have adopted Democrat predecessor President Clinton’s infamous
‘pat with a slap’ policy. On one hand US talks of its
expanding ties with India as an “affair of the heart" rooted
in common values, shared aspirations. And cajoles New Delhi to
make viable for US companies the stringent Nuclear Liability
Bill which puts the onus on suppliers in the event of a
nuclear mishap. Even as White House describes Obama’s
forthcoming visit as a “defining moment” in Indo-US history.
On the other, the US President has issued a decree: Kashmir
settlement-for-seat at UN Security Council. Camouflaged in
ritual diplomatese to help bring stability to the region.
According to Foreign Ministry sources, Obama personally has
decided to give an US push, albeit discreetly, by announcing
incremental American support for India's candidature during
his India visit next month, depending on New Delhi's
receptiveness on the K word.
An insight into Obama's thinking comes from renowned US
analyst Bob Woodward's new book "Obama's War" in which top US
policy-makers are shown mulling on defusing the Kashmir
situation as part of an exit strategy for the US from the Af-Pak
theatre. "Why can't we have straightforward talks with India
on why a stable Pakistan is crucial?" Obama is reported as
musing at one meeting. "India is moving toward a higher place
in its global posture. A stable Pakistan would help."
Inherent in this, is the idea that settling Kashmir would
mollify Pakistan, where hardliners are using the unresolved
issue as an excuse to breed an army of terrorists aimed at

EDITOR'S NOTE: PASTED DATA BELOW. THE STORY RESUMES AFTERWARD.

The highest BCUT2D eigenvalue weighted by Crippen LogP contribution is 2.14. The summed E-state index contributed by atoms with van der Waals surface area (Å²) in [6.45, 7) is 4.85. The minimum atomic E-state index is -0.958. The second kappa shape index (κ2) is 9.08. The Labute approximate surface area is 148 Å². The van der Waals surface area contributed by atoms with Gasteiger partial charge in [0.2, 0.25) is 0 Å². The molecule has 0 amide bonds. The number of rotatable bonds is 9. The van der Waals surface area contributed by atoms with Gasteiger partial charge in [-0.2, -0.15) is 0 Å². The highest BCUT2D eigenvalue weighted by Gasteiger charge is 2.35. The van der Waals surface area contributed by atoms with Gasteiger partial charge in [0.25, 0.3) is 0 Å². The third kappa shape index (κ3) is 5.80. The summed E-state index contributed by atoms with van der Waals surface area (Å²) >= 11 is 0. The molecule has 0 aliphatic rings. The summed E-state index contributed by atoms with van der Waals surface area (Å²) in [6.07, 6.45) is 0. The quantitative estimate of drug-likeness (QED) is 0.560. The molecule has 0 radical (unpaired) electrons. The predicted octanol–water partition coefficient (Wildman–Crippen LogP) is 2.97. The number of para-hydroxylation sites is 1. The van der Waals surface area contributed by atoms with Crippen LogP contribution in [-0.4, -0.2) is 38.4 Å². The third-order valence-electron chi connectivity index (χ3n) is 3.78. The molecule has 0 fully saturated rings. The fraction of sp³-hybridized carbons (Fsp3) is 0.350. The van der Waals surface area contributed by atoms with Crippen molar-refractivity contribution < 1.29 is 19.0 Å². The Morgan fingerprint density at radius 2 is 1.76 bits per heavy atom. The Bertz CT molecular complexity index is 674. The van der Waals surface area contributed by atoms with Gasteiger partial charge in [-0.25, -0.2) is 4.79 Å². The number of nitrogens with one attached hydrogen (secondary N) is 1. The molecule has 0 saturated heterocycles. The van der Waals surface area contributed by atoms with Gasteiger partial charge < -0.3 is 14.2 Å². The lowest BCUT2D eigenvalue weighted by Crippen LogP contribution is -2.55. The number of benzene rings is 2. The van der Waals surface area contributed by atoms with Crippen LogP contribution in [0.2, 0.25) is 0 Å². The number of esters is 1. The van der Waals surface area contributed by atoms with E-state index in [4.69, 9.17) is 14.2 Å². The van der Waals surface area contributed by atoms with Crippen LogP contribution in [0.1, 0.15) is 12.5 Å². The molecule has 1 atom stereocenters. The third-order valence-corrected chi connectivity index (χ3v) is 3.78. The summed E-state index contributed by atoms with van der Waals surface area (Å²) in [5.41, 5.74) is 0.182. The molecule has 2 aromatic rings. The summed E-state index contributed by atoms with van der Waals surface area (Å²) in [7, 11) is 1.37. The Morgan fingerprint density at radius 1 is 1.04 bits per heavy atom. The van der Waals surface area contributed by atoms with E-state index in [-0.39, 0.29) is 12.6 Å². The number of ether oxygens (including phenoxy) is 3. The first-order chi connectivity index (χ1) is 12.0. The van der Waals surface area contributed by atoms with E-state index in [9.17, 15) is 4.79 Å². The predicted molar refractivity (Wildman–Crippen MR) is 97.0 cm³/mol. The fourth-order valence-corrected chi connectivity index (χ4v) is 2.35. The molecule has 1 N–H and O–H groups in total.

bleeding India. Reportedly, Obama is backing Pakistan's
deposed military leader Pervez Musharraf solution: The Line of
Control would become the international border, but it would be
a soft, permeable border, allowing Kashmiris on both sides to
move back and forth.
However this is anathema for Pakistan, given that for the
ruling troika seeped in military tradition along-with its
jihadist proxies, the ‘core’ issue of Kashmir is an article of
faith. In fact, the very creation of Pakistan rests on the
foundations of Kashmir. From Bhutto’s “bleeding India with a
1000 cuts,” down Kargil inclusions to Mumbai’s 26/11 deep
distrust and lack of confidence is apparent between the
warring neighbours ravaged by history. Needless to say, both
need to walk an extra mile or else the peace road will end at
There is no gainsaying that even as both India and US need
each other. New Delhi would willy nilly accept American
hegemony than one dominated by Beijing and Washington craves
India’s rising economic clout and cash. But Kashmir and
Pakistan continue to be the cause for Raisina and Capitol
Hills distrust of each other.
Evidently, Washington wants to maintain a kind of “cooperation
vigilance”, on the lines of the Kissinger thesis of the 70’s.
The former Secretary of State argued that the US should “act
as a guarantor of equilibrium” for which it should be prepared
to play a “pivotal balancing role in Asia.” Something which
Beijing adroitly seems to be busy nipping as it expands it
pan-Asian horizons/ /flexes muscles in Asia.
Till date all we have got from Beijing are sweet nothings and
vague promises. The time has come for New Delhi to fashion a
more real politik strategy which is result oriented. Raisina
Hill has to shed deluding itself with misleading platitudes
and misplaced bonhomie, inject realism and place a premium on
substance and leveraged diplomacy to deal with the challenge
of ambitious nations.
Be it Beijing, Washington and Islamabad New Delhi cannot
afford to take any chances with what constitutes India’s
national security and strategic interests and pursue them
doggedly. Remember, international politics is ruthless, there
are no permanent friends or foes only permanent interests with
the winner taking all. As Woodrow Wilson once said: Only a
peace among equals can last. Stop being scared. ------ INFA
(Copyright India News & Feature Alliance)